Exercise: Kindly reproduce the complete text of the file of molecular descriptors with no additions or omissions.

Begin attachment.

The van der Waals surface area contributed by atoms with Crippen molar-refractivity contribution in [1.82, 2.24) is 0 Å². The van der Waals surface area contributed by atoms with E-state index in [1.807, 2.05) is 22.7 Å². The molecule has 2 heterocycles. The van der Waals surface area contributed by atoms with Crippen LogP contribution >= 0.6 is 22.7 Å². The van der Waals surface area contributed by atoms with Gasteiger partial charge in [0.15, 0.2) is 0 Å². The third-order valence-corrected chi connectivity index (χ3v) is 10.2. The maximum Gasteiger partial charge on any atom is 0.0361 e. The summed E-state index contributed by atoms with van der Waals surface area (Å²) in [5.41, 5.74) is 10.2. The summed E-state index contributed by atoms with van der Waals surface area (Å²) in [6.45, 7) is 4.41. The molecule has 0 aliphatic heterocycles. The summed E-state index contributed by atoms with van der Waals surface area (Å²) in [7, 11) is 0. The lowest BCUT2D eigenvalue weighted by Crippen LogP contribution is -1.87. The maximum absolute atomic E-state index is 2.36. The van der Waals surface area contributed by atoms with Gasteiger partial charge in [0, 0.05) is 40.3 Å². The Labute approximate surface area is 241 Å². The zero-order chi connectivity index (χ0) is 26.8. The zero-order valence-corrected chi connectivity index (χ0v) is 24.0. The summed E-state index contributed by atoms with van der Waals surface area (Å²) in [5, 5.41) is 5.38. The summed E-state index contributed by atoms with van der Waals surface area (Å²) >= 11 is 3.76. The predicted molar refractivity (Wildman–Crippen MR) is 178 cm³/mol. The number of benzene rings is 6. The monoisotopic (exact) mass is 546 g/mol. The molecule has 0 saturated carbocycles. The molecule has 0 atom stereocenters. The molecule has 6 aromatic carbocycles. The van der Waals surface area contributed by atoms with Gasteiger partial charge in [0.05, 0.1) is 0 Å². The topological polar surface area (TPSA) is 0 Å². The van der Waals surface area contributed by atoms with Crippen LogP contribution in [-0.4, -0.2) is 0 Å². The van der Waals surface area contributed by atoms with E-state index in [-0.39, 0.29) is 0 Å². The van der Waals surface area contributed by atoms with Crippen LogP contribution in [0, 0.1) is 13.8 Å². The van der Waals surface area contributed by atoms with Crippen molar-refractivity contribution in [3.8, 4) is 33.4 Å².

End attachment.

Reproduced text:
The van der Waals surface area contributed by atoms with Crippen molar-refractivity contribution in [1.82, 2.24) is 0 Å². The van der Waals surface area contributed by atoms with E-state index in [1.807, 2.05) is 22.7 Å². The molecule has 2 heterocycles. The van der Waals surface area contributed by atoms with Crippen LogP contribution >= 0.6 is 22.7 Å². The van der Waals surface area contributed by atoms with Gasteiger partial charge in [0.15, 0.2) is 0 Å². The third-order valence-corrected chi connectivity index (χ3v) is 10.2. The maximum Gasteiger partial charge on any atom is 0.0361 e. The summed E-state index contributed by atoms with van der Waals surface area (Å²) in [5.41, 5.74) is 10.2. The summed E-state index contributed by atoms with van der Waals surface area (Å²) in [6.45, 7) is 4.41. The molecule has 0 aliphatic heterocycles. The summed E-state index contributed by atoms with van der Waals surface area (Å²) in [7, 11) is 0. The lowest BCUT2D eigenvalue weighted by Crippen LogP contribution is -1.87. The maximum absolute atomic E-state index is 2.36. The van der Waals surface area contributed by atoms with Gasteiger partial charge in [0, 0.05) is 40.3 Å². The Labute approximate surface area is 241 Å². The zero-order chi connectivity index (χ0) is 26.8. The zero-order valence-corrected chi connectivity index (χ0v) is 24.0. The summed E-state index contributed by atoms with van der Waals surface area (Å²) in [5, 5.41) is 5.38. The summed E-state index contributed by atoms with van der Waals surface area (Å²) >= 11 is 3.76. The predicted molar refractivity (Wildman–Crippen MR) is 178 cm³/mol. The number of benzene rings is 6. The monoisotopic (exact) mass is 546 g/mol. The molecule has 0 saturated carbocycles. The molecule has 0 atom stereocenters. The molecule has 6 aromatic carbocycles. The van der Waals surface area contributed by atoms with Gasteiger partial charge in [0.05, 0.1) is 0 Å². The topological polar surface area (TPSA) is 0 Å². The van der Waals surface area contributed by atoms with Crippen LogP contribution in [-0.4, -0.2) is 0 Å². The van der Waals surface area contributed by atoms with E-state index in [-0.39, 0.29) is 0 Å². The van der Waals surface area contributed by atoms with Crippen LogP contribution in [0, 0.1) is 13.8 Å². The van der Waals surface area contributed by atoms with Crippen molar-refractivity contribution in [3.8, 4) is 33.4 Å².